I'll just begin by saying that I have had way too many bad haircuts in my lifetime. The issue with getting a haircut is that often you have something in mind, while the stylist has something else in mind. There have been times when I've asked for my hair to be cut in a certain way, but it ends up nothing like how I asked for it, because the stylist decides that it looks better another way. However, I don't agree. People recommend that you try out different salons until you find one that you like, and then always go back there, but there's still the issue of finding that one place that is just to your liking. Getting a haircut at a place you've never been to before is usually a hit or a miss. You just may find the perfect place and get the perfect cut, but it could just as equally be a disaster. Even if the price is high, it doesn't necessarily mean that you'll get a nicer haircut, it all depends on the stylist. 
Throughout my experiences of bad haircuts, I've picked up a few things that definitely help if you're trying to get a certain look and up the probability of a great cut. 

Ask for it to be cut shorter than you want. I've always had issues where my hair has been cut much shorter than I ask for. The best thing to do is to ask for them to cut off about 1/2 an inch less than what you really want, because it's not going to be exact. If you realize that it's still longer than you want, no problem! Ask the stylist to trim off a little more and it's no big deal. However, if they cut more than you want, there's nothing to do except wait for it to grow back.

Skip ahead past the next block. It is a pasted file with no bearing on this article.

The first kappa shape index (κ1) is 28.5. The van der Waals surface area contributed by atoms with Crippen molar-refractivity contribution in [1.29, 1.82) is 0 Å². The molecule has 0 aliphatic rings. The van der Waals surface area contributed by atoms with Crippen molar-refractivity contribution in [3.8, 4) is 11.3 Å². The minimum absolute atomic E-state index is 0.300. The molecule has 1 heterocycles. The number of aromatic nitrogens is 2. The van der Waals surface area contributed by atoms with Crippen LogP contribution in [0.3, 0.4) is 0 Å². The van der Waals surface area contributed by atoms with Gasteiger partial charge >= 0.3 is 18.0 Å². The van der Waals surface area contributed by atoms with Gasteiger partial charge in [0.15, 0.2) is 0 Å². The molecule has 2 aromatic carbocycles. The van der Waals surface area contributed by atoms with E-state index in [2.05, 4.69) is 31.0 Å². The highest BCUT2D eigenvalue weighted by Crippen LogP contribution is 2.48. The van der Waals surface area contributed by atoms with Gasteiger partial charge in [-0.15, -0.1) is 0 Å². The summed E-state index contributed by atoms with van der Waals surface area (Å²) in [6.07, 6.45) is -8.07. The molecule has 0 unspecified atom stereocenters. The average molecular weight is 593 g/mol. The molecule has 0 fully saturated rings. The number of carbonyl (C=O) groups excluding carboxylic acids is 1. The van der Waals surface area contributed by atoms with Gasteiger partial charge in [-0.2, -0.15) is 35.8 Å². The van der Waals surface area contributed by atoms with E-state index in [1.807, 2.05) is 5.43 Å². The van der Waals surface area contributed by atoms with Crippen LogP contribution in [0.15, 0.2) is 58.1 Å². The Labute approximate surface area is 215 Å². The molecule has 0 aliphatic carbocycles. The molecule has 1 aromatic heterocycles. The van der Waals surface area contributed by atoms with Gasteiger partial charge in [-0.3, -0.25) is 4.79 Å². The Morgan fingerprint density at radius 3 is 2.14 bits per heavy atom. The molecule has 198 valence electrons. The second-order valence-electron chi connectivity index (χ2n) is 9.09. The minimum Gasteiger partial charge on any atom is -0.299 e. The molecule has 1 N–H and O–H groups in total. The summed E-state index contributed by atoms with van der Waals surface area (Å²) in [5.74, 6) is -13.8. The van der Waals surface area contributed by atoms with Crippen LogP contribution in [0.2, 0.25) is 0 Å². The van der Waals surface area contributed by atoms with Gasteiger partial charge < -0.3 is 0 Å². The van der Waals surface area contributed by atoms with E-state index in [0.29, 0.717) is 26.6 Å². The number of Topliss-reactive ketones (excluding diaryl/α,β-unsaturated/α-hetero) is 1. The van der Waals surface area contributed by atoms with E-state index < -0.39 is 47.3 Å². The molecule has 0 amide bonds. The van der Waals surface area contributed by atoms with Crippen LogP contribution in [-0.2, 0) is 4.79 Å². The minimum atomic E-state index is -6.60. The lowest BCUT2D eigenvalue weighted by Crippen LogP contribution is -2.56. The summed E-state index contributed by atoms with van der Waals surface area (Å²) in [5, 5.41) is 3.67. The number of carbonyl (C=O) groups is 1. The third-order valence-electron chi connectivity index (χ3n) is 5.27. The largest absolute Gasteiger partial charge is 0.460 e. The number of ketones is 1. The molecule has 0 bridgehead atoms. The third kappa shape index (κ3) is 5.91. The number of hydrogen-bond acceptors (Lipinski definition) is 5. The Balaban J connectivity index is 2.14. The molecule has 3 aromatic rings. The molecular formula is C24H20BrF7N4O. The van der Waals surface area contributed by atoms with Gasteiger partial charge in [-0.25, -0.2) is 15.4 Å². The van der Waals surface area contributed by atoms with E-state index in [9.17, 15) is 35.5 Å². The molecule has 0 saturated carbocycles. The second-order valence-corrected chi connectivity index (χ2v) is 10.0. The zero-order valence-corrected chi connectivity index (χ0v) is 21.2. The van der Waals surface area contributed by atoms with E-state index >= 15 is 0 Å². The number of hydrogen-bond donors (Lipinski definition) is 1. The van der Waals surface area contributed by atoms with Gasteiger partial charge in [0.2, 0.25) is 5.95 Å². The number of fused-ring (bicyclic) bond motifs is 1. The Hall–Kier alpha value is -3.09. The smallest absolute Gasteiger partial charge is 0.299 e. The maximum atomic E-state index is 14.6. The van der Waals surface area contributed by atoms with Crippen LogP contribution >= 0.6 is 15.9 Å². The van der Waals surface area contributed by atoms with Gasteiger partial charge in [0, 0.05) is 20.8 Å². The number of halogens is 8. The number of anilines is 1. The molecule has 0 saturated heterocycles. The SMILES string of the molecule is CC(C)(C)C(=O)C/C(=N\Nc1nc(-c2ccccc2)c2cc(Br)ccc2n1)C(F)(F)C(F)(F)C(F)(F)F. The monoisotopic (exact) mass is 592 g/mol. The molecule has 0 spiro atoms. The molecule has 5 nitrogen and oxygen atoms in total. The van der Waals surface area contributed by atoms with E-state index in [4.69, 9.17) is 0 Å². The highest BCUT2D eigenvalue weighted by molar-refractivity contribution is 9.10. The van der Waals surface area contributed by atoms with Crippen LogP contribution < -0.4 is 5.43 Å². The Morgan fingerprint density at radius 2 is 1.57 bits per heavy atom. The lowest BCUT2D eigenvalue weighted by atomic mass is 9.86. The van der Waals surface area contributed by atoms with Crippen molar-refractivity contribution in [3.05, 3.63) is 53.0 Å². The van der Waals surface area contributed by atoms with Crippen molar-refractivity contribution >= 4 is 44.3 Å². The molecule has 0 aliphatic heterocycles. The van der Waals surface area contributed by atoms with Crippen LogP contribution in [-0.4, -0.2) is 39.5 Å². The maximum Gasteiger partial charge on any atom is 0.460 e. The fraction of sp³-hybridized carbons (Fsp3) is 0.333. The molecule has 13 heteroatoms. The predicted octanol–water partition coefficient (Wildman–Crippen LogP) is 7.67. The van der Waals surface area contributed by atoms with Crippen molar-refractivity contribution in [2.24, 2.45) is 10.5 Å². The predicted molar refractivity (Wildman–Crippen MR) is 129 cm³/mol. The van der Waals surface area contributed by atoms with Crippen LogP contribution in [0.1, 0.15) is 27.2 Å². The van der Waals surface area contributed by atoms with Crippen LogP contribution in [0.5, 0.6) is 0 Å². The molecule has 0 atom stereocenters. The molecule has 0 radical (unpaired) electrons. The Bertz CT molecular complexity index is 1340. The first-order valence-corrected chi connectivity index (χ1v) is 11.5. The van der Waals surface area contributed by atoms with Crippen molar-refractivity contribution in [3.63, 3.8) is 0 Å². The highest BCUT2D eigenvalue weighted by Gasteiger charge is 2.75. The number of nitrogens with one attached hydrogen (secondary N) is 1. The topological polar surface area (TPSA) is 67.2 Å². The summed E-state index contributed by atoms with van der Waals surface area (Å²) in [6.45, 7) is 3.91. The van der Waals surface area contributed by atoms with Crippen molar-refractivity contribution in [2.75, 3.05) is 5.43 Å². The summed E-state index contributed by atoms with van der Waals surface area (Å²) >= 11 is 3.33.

Be specific. Don't just give a quick run through of what you want, otherwise the stylist has no idea what you want. It's not enough to just ask for a length, mention how you want the layering to be, if you want it to frame your face, where the shortest point should be and where the longest length should be. There's no such thing as being too specific. 
Show a picture. This sounds a little overboard, but the thing is, the picture that you're painting in your mind through your words might not get through to the stylist the same way that you're imagining it. For example, when you say, light layers, there's always the question of how "light" is light? Having a visual representation can help to convey to the stylist what you want. 
If you don't like it, speak up! I've made this mistake way too many times. Often, when I see what they've done with my hair, I genuinely don't like it, but I feel bad to say that I don't. If you don't like the way that it looks, mention it so that they can potentially fix it. Remember that the people there want you to leave happy! 

If all else fails, learn to love your new look, even if it's not what you originally pictured. Some of the best things flourish from mistakes and at the end of the day, it's just hair.

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